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Fictitious Assets, Hidden Losses and the Collapse of MDM Bank

Photo Source MAXmyd | CC BY 2.0


Off Balance Sheet Shenanigans in the Irish Financial Services Centre 

Introduction

In November 2016, two of Russia’s largest banks MDM and B&N completed a merger. This new entity now ranked (by size of assets) in the top 10 of all Russian banks and the top 5 for private lenders. Following the merger CEO Mikail Shishkhanov declared, ‘We have laid the foundation for the creation of an international-class bank’.[1] Yet a mere 10 months later it required a bailout in what could be one of the mostly costly rescues in Russian banking history. [2] Mr Shiskhanov blamed these difficulties largely on MDM, whose losses ‘turned out to be much more serious than assumed in the conditions of a falling market’. [3]

How had those tasked with assessing MDM’s health prior to the merger failed to recognise such problems? Part of the answer lies 6000 kilometres away in the Irish Financial Services Centre (IFSC), via Ireland’s large shadow banking sector. Irish registered special purpose vehicles (SPVs), or shell companies in common parlance, have become widely used by Russian MNEs for off balance sheet financing and wider tax/regulatory avoidance. Between the years 2005-2016 around €110 billion was raised by Russian connected vehicles in the IFSC, [4] with Russian banks also using it as a location to hide losses. [5]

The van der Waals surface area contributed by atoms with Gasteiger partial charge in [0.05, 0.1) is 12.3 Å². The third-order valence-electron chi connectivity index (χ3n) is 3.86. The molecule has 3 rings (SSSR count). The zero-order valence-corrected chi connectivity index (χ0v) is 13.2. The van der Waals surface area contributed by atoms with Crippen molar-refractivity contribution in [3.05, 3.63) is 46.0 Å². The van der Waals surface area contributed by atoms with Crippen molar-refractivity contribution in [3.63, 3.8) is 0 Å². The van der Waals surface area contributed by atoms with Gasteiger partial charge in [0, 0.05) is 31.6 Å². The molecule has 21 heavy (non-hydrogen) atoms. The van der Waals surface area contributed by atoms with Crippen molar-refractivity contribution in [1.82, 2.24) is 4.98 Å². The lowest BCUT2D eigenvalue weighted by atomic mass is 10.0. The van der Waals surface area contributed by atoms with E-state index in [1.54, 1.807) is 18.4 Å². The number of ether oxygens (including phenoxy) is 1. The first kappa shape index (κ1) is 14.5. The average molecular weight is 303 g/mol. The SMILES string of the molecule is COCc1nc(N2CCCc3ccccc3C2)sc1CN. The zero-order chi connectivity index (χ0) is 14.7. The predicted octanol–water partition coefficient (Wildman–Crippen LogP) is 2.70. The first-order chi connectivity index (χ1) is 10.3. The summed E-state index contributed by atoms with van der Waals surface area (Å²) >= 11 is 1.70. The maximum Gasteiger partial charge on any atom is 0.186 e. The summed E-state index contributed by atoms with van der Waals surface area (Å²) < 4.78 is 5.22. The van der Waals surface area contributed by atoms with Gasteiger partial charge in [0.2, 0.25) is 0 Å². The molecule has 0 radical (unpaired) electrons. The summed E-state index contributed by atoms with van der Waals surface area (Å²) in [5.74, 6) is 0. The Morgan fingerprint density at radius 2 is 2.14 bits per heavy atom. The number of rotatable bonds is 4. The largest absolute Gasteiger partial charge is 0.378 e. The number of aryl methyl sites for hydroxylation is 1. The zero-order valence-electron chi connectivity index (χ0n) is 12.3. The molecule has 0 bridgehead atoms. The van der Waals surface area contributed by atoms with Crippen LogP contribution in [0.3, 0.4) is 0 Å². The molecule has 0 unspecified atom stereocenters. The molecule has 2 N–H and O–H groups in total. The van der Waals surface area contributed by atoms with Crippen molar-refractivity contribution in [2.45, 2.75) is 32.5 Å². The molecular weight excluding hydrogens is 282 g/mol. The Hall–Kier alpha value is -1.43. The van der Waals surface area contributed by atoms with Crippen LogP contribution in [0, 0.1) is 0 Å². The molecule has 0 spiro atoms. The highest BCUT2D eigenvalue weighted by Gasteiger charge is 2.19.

Concerned with the latter usage, this article examines MDM’s use of several IFSC based vehicles as part of a scheme that helped to create fictitious assets on its balance sheet, whilst simultaneously hiding losses. By providing loans to these off-balance sheet vehicles the bank was able to increase the size of its assets. These shell companies then used the proceeds to purchase some of the bank’s stock of non-performing loans (NPLs), thereby hiding some of its losses. An examination of the data contained in financial statements of MDM and its associated shell companies allows us to explore this insider dealing scheme, the techniques used to conceal what was happening and its effects on the bank’s balance sheet.

Background

The Russian Central Bank first approved the merger between the two banks in 2015, but negotiations had been on-going for several years previous. Up this point MDM had been struggling with a declining asset base and a rising level of NPLs. After reaching a highpoint of $13.3 billion in 2009, the size of its total assets went into sharp decline and had fallen to $10.6 billion by the end of 2011. So, with the bank shedding around $1 billion a year in value, a new chairman was appointed [6] coinciding with the creation of this scheme. Three IFSC based vehicles (Amaterasu Finance, Khepri Financeand Grengam Finance), and a fourth located in Malta (Juturna Limited) were used to form an extended corporate services supply chain, that could disguise the bank’s hidden hand in this insider dealing. [7] So how exactly did it all work?

The secrecy structure

Beginning on the far right we can follow this funny money flow step by step.

Chart 1: MDM’s scheme